Here we are - Thanksgiving is over, Christmas is coming, and we are in the midst of all the celebration and “hype” seeping through every pore of American culture - from television, to the billboards, to the internet. No, Rod Serling isn’t going to do a prologue, telling us we are now entering “The Twilight Zone,” (though it does feel like it at times,) but we are entering what I (and others) call “The (Holiday) Bermuda Triangle” - the time between the Thanksgiving and Christmas/Chanukah (and Kwanzaa) holidays, usually ending somewhere after the New Year.  Not everyone has family, friends, or places to go for the holidays, whether miles, deaths, or emotions separate one from that Norman Rockwell painting. This is the time when people are struggling with their demons - the pains of low self-esteem, the dysfunction and rejection of family, the deep seated issue(s) of the past that rear its ugly head and often drag the person into the vortex of dejection, isolation, and self-medication.  It is also the time where recovery and controlled consumption is challenged:  You are supposed to drink to celebrate, eat to celebrate, party your #*&%* off eating and drinking...not to mention being with the one you love, surrounding yourself with family and friends...And if you aren’t joyous...Not full of the mirth and glee of the holidays?  Grinch, Scrooge, Shlub.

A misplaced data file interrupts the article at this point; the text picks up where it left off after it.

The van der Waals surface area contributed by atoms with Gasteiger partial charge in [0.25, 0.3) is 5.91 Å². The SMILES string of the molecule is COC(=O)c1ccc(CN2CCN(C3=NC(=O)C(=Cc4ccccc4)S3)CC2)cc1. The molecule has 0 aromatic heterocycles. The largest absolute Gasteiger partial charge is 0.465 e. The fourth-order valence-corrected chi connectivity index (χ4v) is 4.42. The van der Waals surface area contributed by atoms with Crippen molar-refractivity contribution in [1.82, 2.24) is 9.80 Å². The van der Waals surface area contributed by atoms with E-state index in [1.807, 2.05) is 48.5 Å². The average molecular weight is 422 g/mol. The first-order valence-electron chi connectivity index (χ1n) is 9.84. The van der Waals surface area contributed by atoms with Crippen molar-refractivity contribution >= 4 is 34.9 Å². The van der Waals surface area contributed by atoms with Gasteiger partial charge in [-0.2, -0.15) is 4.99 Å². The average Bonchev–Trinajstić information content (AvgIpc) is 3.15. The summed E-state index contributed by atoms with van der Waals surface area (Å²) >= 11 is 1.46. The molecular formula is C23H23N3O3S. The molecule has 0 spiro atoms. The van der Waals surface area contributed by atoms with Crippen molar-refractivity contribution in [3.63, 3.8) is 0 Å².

During this time, clinicians of mental illness and addictions, caretakers of the elderly to the homeless, and people interacting with ones who are struggling with depression and trauma, become more vigilant; where emotions related to rejection, loneliness, and feelings of inadequacy become painfully real. When I am working with people who are in recovery (from sugar, alcohol, drugs,) I worry about the holidays.  And ordinary people aren’t exempt from the “Bermuda Triangle:” Some people, who have grappled with these feelings of loss, also struggle through these times (and who has not gone through this at least once in their life? I know I have...more than once.)  Even folks that present well and have “things going for them;” the white picket fence, the partner or lover, the “two point five” kids, and a dog (or cat,) can succumb to the “Bermuda Triangle.” Anyone can crack under the pressures to perform; to get the perfect gift, survive “home for the holidays,” and be under pressure to have enough:  money, food, and presents, this and that.  Between the commercials, the family, and the expectations - no wonder “the Triangle” is the time where there are casualties; people “missing in action.”

“The Triangle” is no joke, a real “mutha” for many.

Now you know I am not going to bring up such a topic without opening my toolbox and pulling out some of my “tools...” Wait, not tools, but defensive weapons, because for me the holidays can be an assault on my psyche.  I have had my share of melancholy over the holidays; losing close family members, including my father right after the 2005 Christmas holiday, and have dealt with the “don’t have’s:” No family of my own, no one to bring in the New Year.  So when the “Bermuda Triangle” comes rolling in, I have to prepare myself for battle; set up my “Situation Room,” full of plans, strategies, and goals.  I have a four point plan I put in place that makes the holidays my own, not  a “Happy Holidays, Dammit!,” but a little system that allows me to define my holiday, give thanks, and see in a new year full of faith and matter what: